Friday, January 31, 2020

Riders to the Sea

Riders to the Sea

Sara Allgood as Maurya, photo taken by Carl Van Vechten, 1938

Riders to the Sea is a play written by Irish Literary Renaissance playwright John Millington Synge. It was first performed on 25 February 1904 at the Molesworth Hall, Dublin, by the Irish National Theater Society with Helen Laird playing Maurya. A one-act tragedy, the play is set in the Aran IslandsInishmaan, and like all of Synge's plays it is noted for capturing the poetic dialogue of rural Ireland. The plot is based not on the traditional conflict of human wills but on the hopeless struggle of a people against the impersonal but relentless cruelty of the sea.

Background

Important characters

Plot synopsis

Maurya has lost her husband, and five of her sons to the sea. As the play begins Nora and Cathleen receive word from the priest that a body, which may be their brother Michael, has washed up on shore in Donegal, on the Irish mainland north of their home island of Inishmaan. Bartley is planning to sail to Connemara to sell a horse, and ignores Maurya's pleas to stay. He leaves gracefully. Maurya predicts that by nightfall she will have no living sons, and her daughters chide her for sending Bartley off with an ill word. Maurya goes after Bartley to bless his voyage, and Nora and Cathleen receive clothing from the drowned corpse that confirms it was Michael. Maurya returns home claiming to have seen the ghost of Michael riding behind Bartley and begins lamenting the loss of the men in her family to the sea, after which some villagers bring in the corpse of Bartley. He has fallen off his horse into the sea and drowned.

This speech of Maurya's is famous in Irish drama:

(raising her head and speaking as if she did not see the people around her) They're all gone now, and there isn't anything more the sea can do to me.... I'll have no call now to be up crying and praying when the wind breaks from the south, and you can hear the surf is in the east, and the surf is in the west, making a great stir with the two noises, and they hitting one on the other. I'll have no call now to be going down and getting Holy Water in the dark nights after Samhain, and I won't care what way the sea is when the other women will be keening. (To Nora) Give me the Holy Water, Nora; there's a small sup still on the dresser.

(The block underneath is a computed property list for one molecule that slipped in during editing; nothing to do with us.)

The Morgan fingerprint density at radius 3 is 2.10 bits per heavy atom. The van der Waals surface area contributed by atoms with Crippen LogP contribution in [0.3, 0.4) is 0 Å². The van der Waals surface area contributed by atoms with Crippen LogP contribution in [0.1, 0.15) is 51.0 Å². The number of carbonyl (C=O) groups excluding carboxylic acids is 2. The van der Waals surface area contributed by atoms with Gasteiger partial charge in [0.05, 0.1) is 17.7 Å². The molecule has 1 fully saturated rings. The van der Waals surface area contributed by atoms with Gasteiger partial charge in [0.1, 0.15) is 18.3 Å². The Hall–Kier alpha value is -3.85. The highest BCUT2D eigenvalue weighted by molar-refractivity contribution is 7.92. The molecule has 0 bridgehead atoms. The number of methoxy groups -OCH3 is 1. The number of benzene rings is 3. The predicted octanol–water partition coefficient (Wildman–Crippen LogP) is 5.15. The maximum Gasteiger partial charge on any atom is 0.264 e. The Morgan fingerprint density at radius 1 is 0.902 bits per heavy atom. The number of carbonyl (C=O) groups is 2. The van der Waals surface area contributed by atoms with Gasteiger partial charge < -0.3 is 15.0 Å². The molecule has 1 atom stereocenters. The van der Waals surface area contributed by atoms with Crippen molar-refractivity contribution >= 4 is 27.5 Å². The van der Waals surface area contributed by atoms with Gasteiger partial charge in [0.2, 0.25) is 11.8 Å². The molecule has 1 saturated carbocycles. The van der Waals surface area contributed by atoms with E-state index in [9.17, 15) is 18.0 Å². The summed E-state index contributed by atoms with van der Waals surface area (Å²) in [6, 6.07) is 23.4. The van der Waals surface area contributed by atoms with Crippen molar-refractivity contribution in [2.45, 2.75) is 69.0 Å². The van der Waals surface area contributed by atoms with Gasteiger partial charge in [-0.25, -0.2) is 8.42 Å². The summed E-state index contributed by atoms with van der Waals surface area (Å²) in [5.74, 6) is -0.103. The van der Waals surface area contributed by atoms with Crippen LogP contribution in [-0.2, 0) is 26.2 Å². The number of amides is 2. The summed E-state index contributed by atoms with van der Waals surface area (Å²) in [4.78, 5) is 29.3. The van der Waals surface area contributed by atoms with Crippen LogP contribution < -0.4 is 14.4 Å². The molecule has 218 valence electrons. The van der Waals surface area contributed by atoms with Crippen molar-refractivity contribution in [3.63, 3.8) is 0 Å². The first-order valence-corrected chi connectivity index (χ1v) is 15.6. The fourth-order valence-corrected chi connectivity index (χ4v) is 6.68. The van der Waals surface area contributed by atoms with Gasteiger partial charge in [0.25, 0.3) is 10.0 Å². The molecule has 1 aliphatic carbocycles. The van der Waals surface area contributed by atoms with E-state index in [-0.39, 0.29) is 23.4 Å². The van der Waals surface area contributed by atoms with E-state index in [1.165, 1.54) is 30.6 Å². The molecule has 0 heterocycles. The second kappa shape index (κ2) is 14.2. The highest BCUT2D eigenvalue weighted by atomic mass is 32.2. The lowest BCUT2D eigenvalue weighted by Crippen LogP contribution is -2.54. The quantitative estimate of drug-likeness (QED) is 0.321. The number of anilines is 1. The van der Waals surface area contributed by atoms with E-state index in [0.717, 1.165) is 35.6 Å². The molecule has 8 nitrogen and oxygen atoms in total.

Themes

Paganism

The pervading theme of this work is the subtle paganism Synge observed in the people of rural Ireland. Following his dismissal of Christianity, Synge found that the predominantly Roman Catholic Ireland still retained many of the folktales and superstitions born out of the old Celtic paganism. This play is an examination of that idea as he has a set of deeply religious characters find themselves at odds with an unbeatable force of nature (this being the sea). While the family is clearly Catholic, they still find themselves wary of the supernatural characteristics of natural elements, an idea very present in Celtic paganism.

Tradition vs. Modernity

Another main theme of the play is the tension between the traditional and modern worlds in Ireland at the time. While Maurya, representative of the older Irish generation, is immovably tied to the traditional world and inward-looking, Nora, representative of the younger generation is wiling to change with the outside world and therefore outward-looking. Cathleen, the eldest daughter struggles to bridge these two worlds and hold both in balance.

Fatalism

The characters of the play are at all times in contact with and accepting of the reality of death, the sea and drowning especially being a constant threat. They are caught between the dual realities of the sea as a source of livelihood and a fatal threat.[3] The objects and culture of death in the form of coffins, keening, and mourning are prevalent in the play and are closely based on Synge's observations of the culture of the Aran Islands.[1]

CONTEMPORARIES OF CHAUCER

Contemporaries


O moral Gower, this book I directe
To the and to the, philosophical Strode,
To vouchen sauf, ther nede is, to correcte,
Of youre benignites and zeles goode.

Troilus and Criseyde (Book 5, l. 1856-1859)

Richard II was a great patron of the arts and a literary culture flourished at his court in the second half of the Fourteenth Century. Chaucer was widely known amongst the literati of the day, and his circle included influential figures such as Sir Lewis Clifford, Sir Richard Stury and Sir John Montagu. He was also friendly with other contemporary writers, including Thomas Hoccleve, Henry Scogan, Ralph Strode and John Gower. He seems to have been particularly close to ‘Moral’ Gower, as he dubs him in Troilus and Criseyde, giving him power of attorney when he left for Italy in 1378. In the first version of his Confessio Amantis, Gower makes a flattering reference to Chaucer as composing ‘ditees and songes glad’ in the flower of his youth.